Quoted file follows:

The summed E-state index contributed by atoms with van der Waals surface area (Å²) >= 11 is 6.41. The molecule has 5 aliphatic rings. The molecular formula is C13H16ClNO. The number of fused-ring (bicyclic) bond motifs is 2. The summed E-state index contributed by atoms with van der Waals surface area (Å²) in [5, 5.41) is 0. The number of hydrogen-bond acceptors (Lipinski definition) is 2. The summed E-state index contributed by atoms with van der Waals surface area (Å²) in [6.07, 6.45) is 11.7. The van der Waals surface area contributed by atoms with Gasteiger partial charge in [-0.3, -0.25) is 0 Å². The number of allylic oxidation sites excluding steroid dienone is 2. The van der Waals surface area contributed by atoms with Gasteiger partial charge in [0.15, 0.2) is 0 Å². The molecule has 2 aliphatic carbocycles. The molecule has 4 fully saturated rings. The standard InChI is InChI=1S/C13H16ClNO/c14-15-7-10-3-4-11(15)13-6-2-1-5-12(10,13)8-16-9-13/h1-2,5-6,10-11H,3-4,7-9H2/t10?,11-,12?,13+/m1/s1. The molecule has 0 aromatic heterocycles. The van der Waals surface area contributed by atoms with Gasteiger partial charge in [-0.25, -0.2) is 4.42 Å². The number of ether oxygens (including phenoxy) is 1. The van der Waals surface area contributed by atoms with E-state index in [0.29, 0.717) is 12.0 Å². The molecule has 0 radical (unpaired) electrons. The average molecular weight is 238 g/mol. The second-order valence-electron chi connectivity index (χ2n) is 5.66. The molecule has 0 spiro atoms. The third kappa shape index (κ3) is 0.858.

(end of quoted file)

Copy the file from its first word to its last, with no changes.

The summed E-state index contributed by atoms with van der Waals surface area (Å²) >= 11 is 6.41. The molecule has 5 aliphatic rings. The molecular formula is C13H16ClNO. The number of fused-ring (bicyclic) bond motifs is 2. The summed E-state index contributed by atoms with van der Waals surface area (Å²) in [5, 5.41) is 0. The number of hydrogen-bond acceptors (Lipinski definition) is 2. The summed E-state index contributed by atoms with van der Waals surface area (Å²) in [6.07, 6.45) is 11.7. The van der Waals surface area contributed by atoms with Gasteiger partial charge in [-0.3, -0.25) is 0 Å². The number of allylic oxidation sites excluding steroid dienone is 2. The van der Waals surface area contributed by atoms with Gasteiger partial charge in [0.15, 0.2) is 0 Å². The molecule has 2 aliphatic carbocycles. The molecule has 4 fully saturated rings. The standard InChI is InChI=1S/C13H16ClNO/c14-15-7-10-3-4-11(15)13-6-2-1-5-12(10,13)8-16-9-13/h1-2,5-6,10-11H,3-4,7-9H2/t10?,11-,12?,13+/m1/s1. The molecule has 0 aromatic heterocycles. The van der Waals surface area contributed by atoms with Gasteiger partial charge in [-0.25, -0.2) is 4.42 Å². The number of ether oxygens (including phenoxy) is 1. The van der Waals surface area contributed by atoms with E-state index in [0.29, 0.717) is 12.0 Å². The molecule has 0 radical (unpaired) electrons. The average molecular weight is 238 g/mol. The second-order valence-electron chi connectivity index (χ2n) is 5.66. The molecule has 0 spiro atoms. The third kappa shape index (κ3) is 0.858.